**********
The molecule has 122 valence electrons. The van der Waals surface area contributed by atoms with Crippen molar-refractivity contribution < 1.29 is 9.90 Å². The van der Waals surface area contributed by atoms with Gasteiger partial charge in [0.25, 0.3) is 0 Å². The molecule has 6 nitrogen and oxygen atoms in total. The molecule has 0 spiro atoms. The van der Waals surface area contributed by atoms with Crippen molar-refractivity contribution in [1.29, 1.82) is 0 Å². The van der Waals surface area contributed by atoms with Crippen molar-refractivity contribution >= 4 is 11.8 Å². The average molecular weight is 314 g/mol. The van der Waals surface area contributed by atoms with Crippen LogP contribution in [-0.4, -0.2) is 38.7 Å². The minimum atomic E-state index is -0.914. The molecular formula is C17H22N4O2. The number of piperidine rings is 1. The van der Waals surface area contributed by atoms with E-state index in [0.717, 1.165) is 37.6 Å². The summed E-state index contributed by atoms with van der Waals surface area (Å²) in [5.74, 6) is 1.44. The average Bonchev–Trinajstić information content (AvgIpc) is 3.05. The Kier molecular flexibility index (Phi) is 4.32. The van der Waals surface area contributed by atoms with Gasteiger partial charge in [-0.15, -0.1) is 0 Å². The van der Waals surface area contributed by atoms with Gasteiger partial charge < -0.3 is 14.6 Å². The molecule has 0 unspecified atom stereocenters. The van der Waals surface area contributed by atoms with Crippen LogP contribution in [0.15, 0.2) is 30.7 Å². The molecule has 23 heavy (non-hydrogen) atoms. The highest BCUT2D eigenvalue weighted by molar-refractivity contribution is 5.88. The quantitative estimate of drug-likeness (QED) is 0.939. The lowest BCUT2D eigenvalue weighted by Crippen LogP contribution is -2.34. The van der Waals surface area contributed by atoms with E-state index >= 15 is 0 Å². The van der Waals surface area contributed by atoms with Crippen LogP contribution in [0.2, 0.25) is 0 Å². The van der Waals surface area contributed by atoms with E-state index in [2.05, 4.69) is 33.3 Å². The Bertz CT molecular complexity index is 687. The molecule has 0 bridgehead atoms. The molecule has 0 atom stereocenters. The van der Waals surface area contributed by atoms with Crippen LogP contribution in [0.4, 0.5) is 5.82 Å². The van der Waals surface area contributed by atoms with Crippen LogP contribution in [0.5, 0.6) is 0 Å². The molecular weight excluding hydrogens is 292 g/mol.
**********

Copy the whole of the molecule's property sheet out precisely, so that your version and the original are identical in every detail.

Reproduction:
The molecule has 122 valence electrons. The van der Waals surface area contributed by atoms with Crippen molar-refractivity contribution < 1.29 is 9.90 Å². The van der Waals surface area contributed by atoms with Gasteiger partial charge in [0.25, 0.3) is 0 Å². The molecule has 6 nitrogen and oxygen atoms in total. The molecule has 0 spiro atoms. The van der Waals surface area contributed by atoms with Crippen molar-refractivity contribution in [1.29, 1.82) is 0 Å². The van der Waals surface area contributed by atoms with Crippen molar-refractivity contribution >= 4 is 11.8 Å². The average molecular weight is 314 g/mol. The van der Waals surface area contributed by atoms with Crippen LogP contribution in [-0.4, -0.2) is 38.7 Å². The minimum atomic E-state index is -0.914. The molecular formula is C17H22N4O2. The number of piperidine rings is 1. The van der Waals surface area contributed by atoms with E-state index in [0.717, 1.165) is 37.6 Å². The summed E-state index contributed by atoms with van der Waals surface area (Å²) in [5.74, 6) is 1.44. The average Bonchev–Trinajstić information content (AvgIpc) is 3.05. The Kier molecular flexibility index (Phi) is 4.32. The van der Waals surface area contributed by atoms with Gasteiger partial charge in [-0.15, -0.1) is 0 Å². The van der Waals surface area contributed by atoms with Gasteiger partial charge < -0.3 is 14.6 Å². The molecule has 0 unspecified atom stereocenters. The van der Waals surface area contributed by atoms with Crippen LogP contribution in [0.15, 0.2) is 30.7 Å². The molecule has 23 heavy (non-hydrogen) atoms. The highest BCUT2D eigenvalue weighted by molar-refractivity contribution is 5.88. The quantitative estimate of drug-likeness (QED) is 0.939. The lowest BCUT2D eigenvalue weighted by Crippen LogP contribution is -2.34. The van der Waals surface area contributed by atoms with E-state index >= 15 is 0 Å². The van der Waals surface area contributed by atoms with Crippen LogP contribution in [0.2, 0.25) is 0 Å². The van der Waals surface area contributed by atoms with E-state index in [2.05, 4.69) is 33.3 Å². The Bertz CT molecular complexity index is 687. The molecule has 0 bridgehead atoms. The molecule has 0 atom stereocenters. The van der Waals surface area contributed by atoms with Crippen LogP contribution in [0.4, 0.5) is 5.82 Å². The van der Waals surface area contributed by atoms with Crippen LogP contribution in [0.5, 0.6) is 0 Å². The molecular weight excluding hydrogens is 292 g/mol.